As The Slid Project advances, I think it might be important to explain a little better some of the major observations that lay the foundation of our proposal. It seems to me that sharing these considerations will help people understand the goals and intentions of the design —and hopefully— also enabling them to make the best use of it.
The most important piece of information at the current time is to remember we’re doing this for Costa Rica. Even though we’re aware of the potential of this product in foreign markets, we have a clear vision of experimenting better traffic conditions in our country. This means that our proposal must overcome a series of challenges characteristic of our country:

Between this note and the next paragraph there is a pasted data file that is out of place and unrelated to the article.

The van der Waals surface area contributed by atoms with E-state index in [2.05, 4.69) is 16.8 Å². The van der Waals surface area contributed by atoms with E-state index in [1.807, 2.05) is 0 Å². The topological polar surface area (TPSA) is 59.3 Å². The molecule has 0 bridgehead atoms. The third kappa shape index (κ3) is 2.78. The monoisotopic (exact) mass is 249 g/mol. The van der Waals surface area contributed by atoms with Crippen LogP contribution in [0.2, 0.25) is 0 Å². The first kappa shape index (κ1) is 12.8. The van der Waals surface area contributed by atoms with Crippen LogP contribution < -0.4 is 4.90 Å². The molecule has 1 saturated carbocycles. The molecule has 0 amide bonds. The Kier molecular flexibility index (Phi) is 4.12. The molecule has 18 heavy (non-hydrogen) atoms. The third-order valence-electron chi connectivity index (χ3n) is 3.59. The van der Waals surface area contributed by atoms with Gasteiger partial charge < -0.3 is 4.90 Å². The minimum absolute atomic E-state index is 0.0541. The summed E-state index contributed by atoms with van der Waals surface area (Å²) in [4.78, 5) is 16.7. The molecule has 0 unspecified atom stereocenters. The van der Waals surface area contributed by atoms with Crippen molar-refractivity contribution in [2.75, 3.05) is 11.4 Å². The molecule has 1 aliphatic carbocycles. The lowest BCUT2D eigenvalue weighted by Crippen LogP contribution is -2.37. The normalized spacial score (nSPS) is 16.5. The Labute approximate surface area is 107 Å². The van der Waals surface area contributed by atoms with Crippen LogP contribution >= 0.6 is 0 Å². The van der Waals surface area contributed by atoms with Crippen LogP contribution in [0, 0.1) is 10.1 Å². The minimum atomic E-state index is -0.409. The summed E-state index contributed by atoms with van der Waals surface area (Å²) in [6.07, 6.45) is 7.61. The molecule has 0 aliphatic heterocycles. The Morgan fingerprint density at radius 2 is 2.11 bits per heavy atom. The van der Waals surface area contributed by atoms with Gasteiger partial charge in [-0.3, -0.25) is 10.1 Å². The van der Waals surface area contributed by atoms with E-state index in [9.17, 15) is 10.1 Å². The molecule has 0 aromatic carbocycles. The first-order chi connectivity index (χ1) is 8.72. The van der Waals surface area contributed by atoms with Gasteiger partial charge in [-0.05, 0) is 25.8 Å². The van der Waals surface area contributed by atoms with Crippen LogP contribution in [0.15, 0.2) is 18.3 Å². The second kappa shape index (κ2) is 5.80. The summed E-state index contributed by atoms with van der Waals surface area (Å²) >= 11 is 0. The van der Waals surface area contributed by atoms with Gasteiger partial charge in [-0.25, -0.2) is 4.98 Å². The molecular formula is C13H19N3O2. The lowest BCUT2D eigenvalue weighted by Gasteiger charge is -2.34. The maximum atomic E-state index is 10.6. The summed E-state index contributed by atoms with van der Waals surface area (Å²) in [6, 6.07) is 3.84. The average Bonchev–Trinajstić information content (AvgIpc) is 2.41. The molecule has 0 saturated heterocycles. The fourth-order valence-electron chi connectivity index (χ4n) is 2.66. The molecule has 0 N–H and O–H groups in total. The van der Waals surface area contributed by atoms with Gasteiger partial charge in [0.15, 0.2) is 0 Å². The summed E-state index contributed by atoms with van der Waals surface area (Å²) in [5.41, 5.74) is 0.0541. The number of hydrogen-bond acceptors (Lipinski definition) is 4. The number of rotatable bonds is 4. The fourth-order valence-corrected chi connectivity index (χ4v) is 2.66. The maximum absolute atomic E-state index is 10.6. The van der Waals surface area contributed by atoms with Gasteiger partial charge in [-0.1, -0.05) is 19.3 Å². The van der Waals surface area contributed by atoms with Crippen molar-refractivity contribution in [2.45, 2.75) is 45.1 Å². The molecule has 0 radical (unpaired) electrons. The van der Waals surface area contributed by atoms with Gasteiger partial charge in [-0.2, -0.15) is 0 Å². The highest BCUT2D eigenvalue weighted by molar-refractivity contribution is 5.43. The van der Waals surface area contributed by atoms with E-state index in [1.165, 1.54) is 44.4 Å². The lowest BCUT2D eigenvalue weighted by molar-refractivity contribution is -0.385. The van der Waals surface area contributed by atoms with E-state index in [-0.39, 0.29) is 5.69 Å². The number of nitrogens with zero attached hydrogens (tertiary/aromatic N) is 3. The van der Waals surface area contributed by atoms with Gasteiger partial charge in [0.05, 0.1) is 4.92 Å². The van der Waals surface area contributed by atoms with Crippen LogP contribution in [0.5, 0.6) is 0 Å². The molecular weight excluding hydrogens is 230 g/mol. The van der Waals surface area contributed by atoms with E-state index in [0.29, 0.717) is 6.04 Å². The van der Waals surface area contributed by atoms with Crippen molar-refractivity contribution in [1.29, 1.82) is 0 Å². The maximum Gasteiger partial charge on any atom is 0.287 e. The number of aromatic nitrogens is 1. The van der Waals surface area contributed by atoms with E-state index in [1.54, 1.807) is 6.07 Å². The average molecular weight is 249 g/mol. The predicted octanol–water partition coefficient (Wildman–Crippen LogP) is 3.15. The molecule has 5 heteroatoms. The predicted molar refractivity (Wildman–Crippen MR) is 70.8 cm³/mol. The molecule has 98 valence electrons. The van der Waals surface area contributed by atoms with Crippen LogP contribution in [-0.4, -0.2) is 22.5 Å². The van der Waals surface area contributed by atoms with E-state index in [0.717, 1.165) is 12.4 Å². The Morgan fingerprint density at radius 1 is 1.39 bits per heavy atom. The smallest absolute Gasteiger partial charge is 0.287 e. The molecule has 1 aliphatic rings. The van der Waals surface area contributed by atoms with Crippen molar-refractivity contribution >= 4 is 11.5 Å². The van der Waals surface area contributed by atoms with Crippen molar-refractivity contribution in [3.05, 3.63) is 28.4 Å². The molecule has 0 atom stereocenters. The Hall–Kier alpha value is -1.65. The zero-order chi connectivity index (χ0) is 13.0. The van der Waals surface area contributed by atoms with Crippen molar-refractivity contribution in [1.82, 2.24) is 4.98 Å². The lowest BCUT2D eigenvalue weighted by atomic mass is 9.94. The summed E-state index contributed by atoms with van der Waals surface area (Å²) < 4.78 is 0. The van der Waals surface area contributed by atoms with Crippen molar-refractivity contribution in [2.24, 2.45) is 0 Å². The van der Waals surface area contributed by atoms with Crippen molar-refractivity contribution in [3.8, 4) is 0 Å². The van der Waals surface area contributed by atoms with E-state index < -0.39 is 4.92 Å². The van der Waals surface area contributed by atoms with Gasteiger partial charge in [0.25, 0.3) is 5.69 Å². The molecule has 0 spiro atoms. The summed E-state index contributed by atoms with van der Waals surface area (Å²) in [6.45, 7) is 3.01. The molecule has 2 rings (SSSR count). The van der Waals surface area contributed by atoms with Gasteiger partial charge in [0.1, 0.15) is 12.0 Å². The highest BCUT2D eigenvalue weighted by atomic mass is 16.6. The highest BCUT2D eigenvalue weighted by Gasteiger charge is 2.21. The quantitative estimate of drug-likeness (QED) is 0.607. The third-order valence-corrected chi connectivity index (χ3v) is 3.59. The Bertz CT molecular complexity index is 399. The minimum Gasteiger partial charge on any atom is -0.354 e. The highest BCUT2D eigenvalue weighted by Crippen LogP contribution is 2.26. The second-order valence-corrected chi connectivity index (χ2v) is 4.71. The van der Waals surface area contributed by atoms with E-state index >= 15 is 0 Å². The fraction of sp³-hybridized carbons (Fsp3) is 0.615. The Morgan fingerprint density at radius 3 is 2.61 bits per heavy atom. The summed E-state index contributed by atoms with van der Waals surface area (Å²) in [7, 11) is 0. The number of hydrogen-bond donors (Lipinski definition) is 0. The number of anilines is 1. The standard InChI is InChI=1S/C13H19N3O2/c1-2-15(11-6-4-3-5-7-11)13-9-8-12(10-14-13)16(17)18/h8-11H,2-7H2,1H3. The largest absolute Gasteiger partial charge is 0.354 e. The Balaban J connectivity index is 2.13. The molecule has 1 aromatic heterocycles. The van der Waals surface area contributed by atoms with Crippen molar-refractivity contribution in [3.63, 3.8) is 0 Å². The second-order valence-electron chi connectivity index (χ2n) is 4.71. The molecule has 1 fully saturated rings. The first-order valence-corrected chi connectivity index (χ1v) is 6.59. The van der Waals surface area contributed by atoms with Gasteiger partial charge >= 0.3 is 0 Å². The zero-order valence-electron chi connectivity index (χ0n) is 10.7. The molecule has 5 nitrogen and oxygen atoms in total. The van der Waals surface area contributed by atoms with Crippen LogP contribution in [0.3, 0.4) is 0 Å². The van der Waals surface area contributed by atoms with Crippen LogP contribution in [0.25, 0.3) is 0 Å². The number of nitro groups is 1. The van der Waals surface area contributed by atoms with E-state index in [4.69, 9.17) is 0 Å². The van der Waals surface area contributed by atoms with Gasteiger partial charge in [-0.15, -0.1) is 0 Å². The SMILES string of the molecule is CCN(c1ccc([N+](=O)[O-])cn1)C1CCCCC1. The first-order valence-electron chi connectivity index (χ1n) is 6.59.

- Weather (temperature, rain, wind, humidity)
- Topography (slopes, curves, distances)
- Infrastructure (potholes, available roads)
- Road conditions (traffic jams, lack of parking space, road accidents)
- Environment (noise pollution, emissions, energy generation and spending)
- Market (vehicle options currently available, vehicle fleet)
- Economy (industry, public debt, markets)
In the following days I will present our perspective on each of these points. But let me say: I think it’s very likely that if we get the Slid to perform well on Costa Rican roads, it’ll perform well almost everywhere.